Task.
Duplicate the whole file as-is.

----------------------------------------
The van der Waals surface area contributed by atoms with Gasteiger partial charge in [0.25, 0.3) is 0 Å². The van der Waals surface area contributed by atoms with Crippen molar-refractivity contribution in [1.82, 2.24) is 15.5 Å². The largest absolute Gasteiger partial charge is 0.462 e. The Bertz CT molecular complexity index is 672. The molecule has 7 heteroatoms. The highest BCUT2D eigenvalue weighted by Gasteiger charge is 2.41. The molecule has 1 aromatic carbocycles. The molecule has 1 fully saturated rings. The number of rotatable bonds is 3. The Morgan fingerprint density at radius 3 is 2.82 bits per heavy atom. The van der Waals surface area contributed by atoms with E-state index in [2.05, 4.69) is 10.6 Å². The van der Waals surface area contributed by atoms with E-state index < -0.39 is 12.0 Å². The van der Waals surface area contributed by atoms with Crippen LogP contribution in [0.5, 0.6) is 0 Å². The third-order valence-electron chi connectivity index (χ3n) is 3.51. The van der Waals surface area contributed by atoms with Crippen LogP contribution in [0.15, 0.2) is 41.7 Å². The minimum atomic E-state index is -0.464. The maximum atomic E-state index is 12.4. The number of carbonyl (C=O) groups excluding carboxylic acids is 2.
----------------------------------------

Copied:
The van der Waals surface area contributed by atoms with Gasteiger partial charge in [0.25, 0.3) is 0 Å². The van der Waals surface area contributed by atoms with Crippen molar-refractivity contribution in [1.82, 2.24) is 15.5 Å². The largest absolute Gasteiger partial charge is 0.462 e. The Bertz CT molecular complexity index is 672. The molecule has 7 heteroatoms. The highest BCUT2D eigenvalue weighted by Gasteiger charge is 2.41. The molecule has 1 aromatic carbocycles. The molecule has 1 fully saturated rings. The number of rotatable bonds is 3. The Morgan fingerprint density at radius 3 is 2.82 bits per heavy atom. The van der Waals surface area contributed by atoms with E-state index in [2.05, 4.69) is 10.6 Å². The van der Waals surface area contributed by atoms with E-state index < -0.39 is 12.0 Å². The van der Waals surface area contributed by atoms with Crippen LogP contribution in [0.5, 0.6) is 0 Å². The third-order valence-electron chi connectivity index (χ3n) is 3.51. The van der Waals surface area contributed by atoms with Crippen LogP contribution in [0.15, 0.2) is 41.7 Å². The minimum atomic E-state index is -0.464. The maximum atomic E-state index is 12.4. The number of carbonyl (C=O) groups excluding carboxylic acids is 2.